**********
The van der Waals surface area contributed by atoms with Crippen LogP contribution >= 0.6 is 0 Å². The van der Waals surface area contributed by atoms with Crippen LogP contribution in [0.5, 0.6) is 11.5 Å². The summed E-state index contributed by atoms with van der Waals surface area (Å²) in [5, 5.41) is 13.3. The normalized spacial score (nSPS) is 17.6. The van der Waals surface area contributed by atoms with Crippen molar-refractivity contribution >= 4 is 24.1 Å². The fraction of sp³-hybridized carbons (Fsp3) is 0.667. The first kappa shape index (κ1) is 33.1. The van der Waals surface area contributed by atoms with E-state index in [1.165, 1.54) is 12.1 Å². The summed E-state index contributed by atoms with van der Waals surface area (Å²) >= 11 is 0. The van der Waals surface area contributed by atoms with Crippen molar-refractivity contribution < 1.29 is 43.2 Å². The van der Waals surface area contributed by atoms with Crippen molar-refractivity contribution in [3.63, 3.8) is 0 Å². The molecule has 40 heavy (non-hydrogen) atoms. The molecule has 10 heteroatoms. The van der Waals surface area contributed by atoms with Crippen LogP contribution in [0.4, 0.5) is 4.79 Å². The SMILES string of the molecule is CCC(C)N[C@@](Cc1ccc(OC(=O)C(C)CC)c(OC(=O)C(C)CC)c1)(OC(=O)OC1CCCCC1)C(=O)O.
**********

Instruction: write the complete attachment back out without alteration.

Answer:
The van der Waals surface area contributed by atoms with Crippen LogP contribution >= 0.6 is 0 Å². The van der Waals surface area contributed by atoms with Crippen LogP contribution in [0.5, 0.6) is 11.5 Å². The summed E-state index contributed by atoms with van der Waals surface area (Å²) in [5, 5.41) is 13.3. The normalized spacial score (nSPS) is 17.6. The van der Waals surface area contributed by atoms with Crippen molar-refractivity contribution >= 4 is 24.1 Å². The fraction of sp³-hybridized carbons (Fsp3) is 0.667. The first kappa shape index (κ1) is 33.1. The van der Waals surface area contributed by atoms with E-state index in [1.165, 1.54) is 12.1 Å². The summed E-state index contributed by atoms with van der Waals surface area (Å²) >= 11 is 0. The van der Waals surface area contributed by atoms with Crippen molar-refractivity contribution < 1.29 is 43.2 Å². The van der Waals surface area contributed by atoms with Crippen molar-refractivity contribution in [3.63, 3.8) is 0 Å². The molecule has 40 heavy (non-hydrogen) atoms. The molecule has 10 heteroatoms. The van der Waals surface area contributed by atoms with Crippen LogP contribution in [0.4, 0.5) is 4.79 Å². The SMILES string of the molecule is CCC(C)N[C@@](Cc1ccc(OC(=O)C(C)CC)c(OC(=O)C(C)CC)c1)(OC(=O)OC1CCCCC1)C(=O)O.